As the Director of the Eagleton Institute of Politics, which works to teach and uphold the values that underlie our democracy, and as Director of the Miller Center within that Institute, which has worked in cities nationwide and in Europe to build trust between police and vulnerable populations, it is hard to overstate my shock and outrage at the senseless, brutal, and unjust killing of George Floyd and the inability — and seeming unwillingness — of our nation’s media and leaders to unify the American people in response. I write to express that outrage, but also to renew my commitment to fight for the equal justice under law that is our Constitution’s elusive ideal.

I have spent much of the past two decades working at the raw intersection of policing and vulnerable populations. Based on those experiences, I have come to believe that unbiased, professional policing is the most essential mission to our republic’s well-being, and also, at times, the hardest.

The police must maintain civic order while upholding our constitutional freedoms; they necessarily patrol the fault lines that define our culture. The balance their actions strike define the boundaries of our liberty. But ultimately we are accountable for defining that balance and those boundaries. For Americans are not subjects; our rights are not conferred by royal or statist elites. Our freedoms are our birthright, policed only with our consent.

Abuse of the policing power calls into question, therefore, the very legitimacy of our democracy. We can understand the dangers and difficulties inherent in policing, but we have a right to demand that police uphold accountable standards of unbiased professional and constitutional conduct.

Let’s not be naive. There is, and always will be, an irreducible element of racism and other less overt forms of bigotry in America; that is the burden of our past. While it can be eased, it will never be erased. But it simply cannot be tolerated in the conduct of police without undermining the stability of our entire democratic edifice.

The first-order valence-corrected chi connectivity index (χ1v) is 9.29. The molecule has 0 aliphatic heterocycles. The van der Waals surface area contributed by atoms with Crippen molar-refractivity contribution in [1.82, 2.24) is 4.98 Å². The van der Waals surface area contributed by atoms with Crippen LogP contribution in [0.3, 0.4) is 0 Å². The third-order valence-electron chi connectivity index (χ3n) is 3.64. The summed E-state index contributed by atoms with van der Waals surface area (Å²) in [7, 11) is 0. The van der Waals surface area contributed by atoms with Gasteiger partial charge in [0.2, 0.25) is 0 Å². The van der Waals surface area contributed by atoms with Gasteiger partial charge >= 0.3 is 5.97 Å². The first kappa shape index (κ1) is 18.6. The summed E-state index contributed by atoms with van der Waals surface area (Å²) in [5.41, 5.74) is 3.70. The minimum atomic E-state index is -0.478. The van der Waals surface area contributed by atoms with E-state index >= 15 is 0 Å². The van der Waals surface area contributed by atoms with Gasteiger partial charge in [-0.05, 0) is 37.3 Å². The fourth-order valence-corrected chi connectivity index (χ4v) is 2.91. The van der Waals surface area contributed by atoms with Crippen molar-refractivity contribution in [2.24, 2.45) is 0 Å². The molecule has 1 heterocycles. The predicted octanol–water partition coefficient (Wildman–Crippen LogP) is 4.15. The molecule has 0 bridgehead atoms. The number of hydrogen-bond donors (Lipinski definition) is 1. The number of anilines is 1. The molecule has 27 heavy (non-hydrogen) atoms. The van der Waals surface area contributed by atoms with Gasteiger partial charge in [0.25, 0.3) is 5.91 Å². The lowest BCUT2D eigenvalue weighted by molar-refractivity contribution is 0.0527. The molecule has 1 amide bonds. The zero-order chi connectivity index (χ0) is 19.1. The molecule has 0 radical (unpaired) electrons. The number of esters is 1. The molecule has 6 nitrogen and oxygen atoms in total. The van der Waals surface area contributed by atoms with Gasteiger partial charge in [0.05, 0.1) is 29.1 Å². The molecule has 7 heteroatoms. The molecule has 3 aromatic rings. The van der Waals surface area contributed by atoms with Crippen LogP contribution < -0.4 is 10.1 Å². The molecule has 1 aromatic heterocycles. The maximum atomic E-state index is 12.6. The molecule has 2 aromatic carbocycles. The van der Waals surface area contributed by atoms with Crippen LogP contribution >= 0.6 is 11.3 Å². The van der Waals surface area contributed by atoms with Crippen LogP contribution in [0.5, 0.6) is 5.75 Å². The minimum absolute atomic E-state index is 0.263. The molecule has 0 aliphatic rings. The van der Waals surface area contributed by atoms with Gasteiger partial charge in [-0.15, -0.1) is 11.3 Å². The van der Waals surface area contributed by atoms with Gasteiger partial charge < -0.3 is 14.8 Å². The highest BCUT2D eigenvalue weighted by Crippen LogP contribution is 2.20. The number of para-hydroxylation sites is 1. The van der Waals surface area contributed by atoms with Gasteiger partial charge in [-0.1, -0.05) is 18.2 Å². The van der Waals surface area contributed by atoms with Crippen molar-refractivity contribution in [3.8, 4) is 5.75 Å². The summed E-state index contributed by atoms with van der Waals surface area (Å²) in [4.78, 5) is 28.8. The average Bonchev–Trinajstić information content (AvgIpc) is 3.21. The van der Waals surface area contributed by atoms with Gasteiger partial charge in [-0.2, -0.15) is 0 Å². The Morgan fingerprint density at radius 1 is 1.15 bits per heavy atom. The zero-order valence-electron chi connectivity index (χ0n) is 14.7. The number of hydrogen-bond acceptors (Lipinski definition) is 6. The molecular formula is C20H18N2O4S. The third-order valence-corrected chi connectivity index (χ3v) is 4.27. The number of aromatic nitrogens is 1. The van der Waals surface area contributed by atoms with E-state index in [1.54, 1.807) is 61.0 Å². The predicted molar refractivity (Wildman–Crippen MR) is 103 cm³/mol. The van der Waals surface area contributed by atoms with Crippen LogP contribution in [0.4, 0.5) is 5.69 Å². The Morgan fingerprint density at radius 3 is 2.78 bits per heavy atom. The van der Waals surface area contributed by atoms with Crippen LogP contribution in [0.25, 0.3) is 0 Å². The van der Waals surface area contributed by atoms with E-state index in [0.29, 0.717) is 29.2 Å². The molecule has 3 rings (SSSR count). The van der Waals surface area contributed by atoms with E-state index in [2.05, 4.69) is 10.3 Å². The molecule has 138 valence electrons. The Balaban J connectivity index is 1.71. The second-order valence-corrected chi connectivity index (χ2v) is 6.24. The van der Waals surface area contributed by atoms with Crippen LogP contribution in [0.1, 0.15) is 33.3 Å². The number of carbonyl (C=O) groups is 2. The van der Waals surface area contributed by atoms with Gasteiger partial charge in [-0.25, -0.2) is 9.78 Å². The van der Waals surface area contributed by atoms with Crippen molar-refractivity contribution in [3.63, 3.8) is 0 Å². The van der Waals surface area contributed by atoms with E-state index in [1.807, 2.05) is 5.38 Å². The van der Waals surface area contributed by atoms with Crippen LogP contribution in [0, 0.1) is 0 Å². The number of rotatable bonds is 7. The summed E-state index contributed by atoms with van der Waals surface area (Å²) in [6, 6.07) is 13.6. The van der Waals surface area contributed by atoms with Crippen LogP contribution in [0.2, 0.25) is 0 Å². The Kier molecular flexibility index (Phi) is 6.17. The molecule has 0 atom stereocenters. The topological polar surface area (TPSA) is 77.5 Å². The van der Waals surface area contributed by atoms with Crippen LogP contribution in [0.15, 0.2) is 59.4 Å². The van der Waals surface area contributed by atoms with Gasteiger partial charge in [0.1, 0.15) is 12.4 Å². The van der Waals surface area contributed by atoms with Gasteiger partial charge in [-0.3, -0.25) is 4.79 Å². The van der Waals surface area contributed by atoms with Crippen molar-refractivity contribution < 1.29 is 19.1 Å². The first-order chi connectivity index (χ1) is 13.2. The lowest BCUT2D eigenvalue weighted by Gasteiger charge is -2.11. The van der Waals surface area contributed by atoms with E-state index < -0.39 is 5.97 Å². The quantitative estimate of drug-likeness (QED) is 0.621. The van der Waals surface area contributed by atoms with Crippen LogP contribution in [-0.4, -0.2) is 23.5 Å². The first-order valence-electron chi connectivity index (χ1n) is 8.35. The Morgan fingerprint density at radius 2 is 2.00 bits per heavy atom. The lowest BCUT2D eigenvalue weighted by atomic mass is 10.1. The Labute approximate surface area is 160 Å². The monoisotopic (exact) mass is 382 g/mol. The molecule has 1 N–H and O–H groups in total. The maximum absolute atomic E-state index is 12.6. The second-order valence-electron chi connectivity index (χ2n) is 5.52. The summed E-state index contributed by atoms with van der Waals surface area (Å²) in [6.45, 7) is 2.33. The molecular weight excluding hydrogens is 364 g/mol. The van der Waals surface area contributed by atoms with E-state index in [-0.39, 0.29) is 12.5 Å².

It is not asking too much of police, therefore, to conform to unbiased standards of professional conduct; that is essential, and the vast majority do. On the other hand, however, it is asking too much to expect that unbiased policing alone will fix the underlying problem of racism and other forms of discrimination in our society.

As long as our society leaves vulnerable populations isolated and neglected, with minimal opportunities, in conditions unmitigated by other forms of community-building assistance, the police as well as the affected communities will continue to be the victims of that neglect. The burden of our past and persisting neglect will be manifest in every fraught encounter.

The precise remedies may not be clear, and will differ from place to place, but we know now what won’t work. A concentration of police resources in areas of social neglect, unaccompanied by infusions of educational, health, employment and business incentives and resources, and burdened with our history, is a prescription for escalating confrontation and ultimate tragedy. Compassionate, even confessional, rhetoric, unaccompanied by the hard work of bringing people together, will be unavailing.

We the governed also know what is essential to our consent:

Be active.

Be engaged.

Care about all communities.

Insist that injustice anywhere is not just a threat to justice but undermines it everywhere.

Insist that our rights be respected.

Insist that our voices be heard.

Vote.

Real progress awaits the day when we turn away from our dark history of violence, oppression, and chaos, and bend together toward equal justice under la

John J. Farmer, Jr.

Director, Eagleton Institute of Politics

Director, Miller Center for Community Protection and Resilience

The writer is the former attorney general of the state of New Jersey.

Calls for Art & Fiction

U.S.1 continues to accept submissions for its summer-long summer fiction celebration as well as its weekly Art of Quarantine section.

Submissions of original short stories, short plays, and poetry are being accepted now for publication throughout the summer. We ask that writers limit themselves to two short stories or plays and/or five poems. Submit your previously unpublished work as soon as possible.

Work will be considered for publication on a rolling basis. Submit work by e-mail to fiction@princetoninfo.com. If you have any questions, send us an email or call 609-452-7000.

Arts Editor Dan Aubrey is also continuing to curate a weekly Art of Quarantine section. This week’s installation, a timely work of commentary and street writing by Trenton artist Leon Rainbow, appears on page 4.

To add your work to the Art of Quarantine collection, email a high-resolution photograph of your piece and a brief statement explaining the inspiration for or significance of your piece to arts editor Dan Aubrey at dan@princetoninfo.com.

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